1755 Lisbon Earthquake

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The Deadliest Earthquake Ever

1st November 1755

1755 Lisbon earthquake was the deadliest earthquake ever known followed with a tsunami. Lisbon was a fair city with palaces and 20,000 houses, mostly stone, of four or five stories. There was a population of about 235,000.

That morning a series of earthquakes occurred, causing serious damage, and killing an estimated 60,000 people in Lisbon alone. In Lisbon almost every large building was a church. Lisbon was a pious city, with monks and friars, abounding in processions bearing sacred objects and relics. The Holy Inquisition still burned its quota of Jews and heretics.

Lisbon was also an earthquake city. The city’s first earthquake was recorded in 1009. In 1344 there were ‘many violent shocks along the sea coast. On August 24, 1356, an earthquake lasting 15 minutes threw down many of the city’s buildings, and aftershocks continued for a year.

On January 26, 1531, a monstrous earthquake shook all Portugal, Spain, North Africa, and was felt in Flanders and Switzerland. In Lisbon there was disaster. 1,500 houses and all the churches were destroyed.

In 1551, a shock threw down 200 houses in Lisbon, and on July 28, 1597, another caused the houses of three streets to collapse. In 1699, earthquakes returned. The tremors began in October 27th, lasting for three days.

1755 Lisbon Earthquake1755 Lisbon Earthquake

These warnings went unheeded, for obvious reasons. Earthquakes were unpredictable, unstoppable, and inevitable. People did not think about them until they happened. The disaster of 1531 might be repeated at any moment.

The morning of the 1755 Lisbon earthquake, was a fine and clear day. The city had been cleaned and decorated for the greatest religious feast of the year. Bells of Lisbon’s 40 churches and 90 convents were “singing”.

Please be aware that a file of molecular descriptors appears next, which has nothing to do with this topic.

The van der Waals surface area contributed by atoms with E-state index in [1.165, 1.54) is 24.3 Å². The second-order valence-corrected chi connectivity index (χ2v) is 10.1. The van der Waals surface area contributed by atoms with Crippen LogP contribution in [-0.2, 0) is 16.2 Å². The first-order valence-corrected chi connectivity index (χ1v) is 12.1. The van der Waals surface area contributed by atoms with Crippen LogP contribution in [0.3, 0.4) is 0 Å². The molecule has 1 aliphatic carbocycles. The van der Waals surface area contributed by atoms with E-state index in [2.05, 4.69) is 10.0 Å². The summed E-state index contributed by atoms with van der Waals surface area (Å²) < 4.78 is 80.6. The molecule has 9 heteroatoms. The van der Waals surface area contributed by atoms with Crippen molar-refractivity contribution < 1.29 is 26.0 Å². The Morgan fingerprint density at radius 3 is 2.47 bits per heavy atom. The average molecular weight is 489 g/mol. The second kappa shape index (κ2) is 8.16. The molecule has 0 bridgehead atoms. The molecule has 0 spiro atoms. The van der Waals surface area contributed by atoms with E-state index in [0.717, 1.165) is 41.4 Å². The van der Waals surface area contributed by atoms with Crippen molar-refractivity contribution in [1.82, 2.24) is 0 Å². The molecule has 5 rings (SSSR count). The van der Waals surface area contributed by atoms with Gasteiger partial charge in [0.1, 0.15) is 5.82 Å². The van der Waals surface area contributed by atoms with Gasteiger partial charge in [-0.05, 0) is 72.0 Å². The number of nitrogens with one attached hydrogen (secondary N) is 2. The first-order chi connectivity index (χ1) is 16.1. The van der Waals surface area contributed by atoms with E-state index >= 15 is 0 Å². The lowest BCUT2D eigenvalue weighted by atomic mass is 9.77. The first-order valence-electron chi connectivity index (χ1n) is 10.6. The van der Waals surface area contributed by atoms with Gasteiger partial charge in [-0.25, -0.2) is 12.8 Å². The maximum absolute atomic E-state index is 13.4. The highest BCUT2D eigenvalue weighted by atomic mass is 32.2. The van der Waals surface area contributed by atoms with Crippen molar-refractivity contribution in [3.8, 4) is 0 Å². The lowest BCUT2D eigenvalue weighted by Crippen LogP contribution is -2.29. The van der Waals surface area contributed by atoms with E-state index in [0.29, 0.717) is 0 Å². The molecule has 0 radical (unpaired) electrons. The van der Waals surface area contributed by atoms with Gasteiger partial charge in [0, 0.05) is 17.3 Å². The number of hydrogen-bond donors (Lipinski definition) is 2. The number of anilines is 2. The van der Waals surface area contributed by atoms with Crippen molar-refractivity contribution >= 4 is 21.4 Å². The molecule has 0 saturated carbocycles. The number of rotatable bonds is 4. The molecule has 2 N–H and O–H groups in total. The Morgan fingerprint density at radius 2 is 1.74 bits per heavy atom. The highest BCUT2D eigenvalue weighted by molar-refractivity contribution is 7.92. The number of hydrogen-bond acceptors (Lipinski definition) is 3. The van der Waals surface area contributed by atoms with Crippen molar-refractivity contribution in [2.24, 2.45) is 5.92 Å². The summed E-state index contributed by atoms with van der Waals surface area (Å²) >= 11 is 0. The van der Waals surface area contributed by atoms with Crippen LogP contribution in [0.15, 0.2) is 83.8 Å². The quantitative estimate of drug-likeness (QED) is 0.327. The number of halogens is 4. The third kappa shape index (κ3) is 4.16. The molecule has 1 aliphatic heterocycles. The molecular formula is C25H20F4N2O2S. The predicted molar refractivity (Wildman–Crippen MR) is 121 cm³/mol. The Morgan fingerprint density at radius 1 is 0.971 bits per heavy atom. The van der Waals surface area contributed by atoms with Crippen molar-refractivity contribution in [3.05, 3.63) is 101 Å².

1755 Lisbon earthquake happened offshore, at a point estimated by the famous seismologist Charles Davison, latitude 39° North, longitude 11° West. A ship at latitude 40° North, longitude 25° West suddenly jerked up as if suspended, and a strange noise was heard. About a minute later, “three craggy pointed rocks, throwing up water of various colors resembling liquid fire” were seen about a league away.

The rocks disappeared, and the water subsided. At 9:45 a.m., the crew of a Dutch vessel a league and a half off Monte Zizambre, about 20 miles south of Lisbon, felt a violent shock. More shocks were felt on board this vessel towards sunset, and here too a mass of smoke was seen in the ENE, 7 or 8 leagues away. After dark a fire was visible illuminating the sky all night. A distant town was burning – 1755 Lisbon Earthquake facts.


Lisbon Earthquake News at The Time

“The challenging nature of the event is mentioned by contemporary writers, who were shocked by the loose bits of circulating news. On 16 January 1756, the Gazette de Cologne noted that “the earthquake is still on people’s lips”, and added that central Europeans were beginning to convince themselves that they had also felt the earth shake around 1 November (Campos 1998: 272). To a large extent, the spread of such feelings was caused by the language of those writing about the catastrophe. The sensational nature of the event was heightened by descriptions of the survivors’ panic, whose writings, whether real or non-existent, were to become a central theme of the largest circulation newspapers.”

1755 Lisbon Earthquake

Modern research indicates that the main seismic source was faulting of the seafloor along the tectonic plate of the mid-Atlantic. The earthquake generated a tsunami that produced massive waves about 20 feet (6 meters) high at Lisbon and 65 feet (20 meters) high at Cádiz, Spain. The waves traveled as far as Martinique in the Caribbean Sea, a distance of 3,790 miles (6,100 km), in 10 hours and there reached a height of 13 feet (4 meters) above mean sea level. The Damage was even reported in Algiers, 685 miles (1,100 km) to the east. The total number of persons killed included those who perished by drowning and in fires that burned throughout Lisbon for about six days following the shock. Palaces were lost, art and literature for ever.

1755 Lisbon Earthquake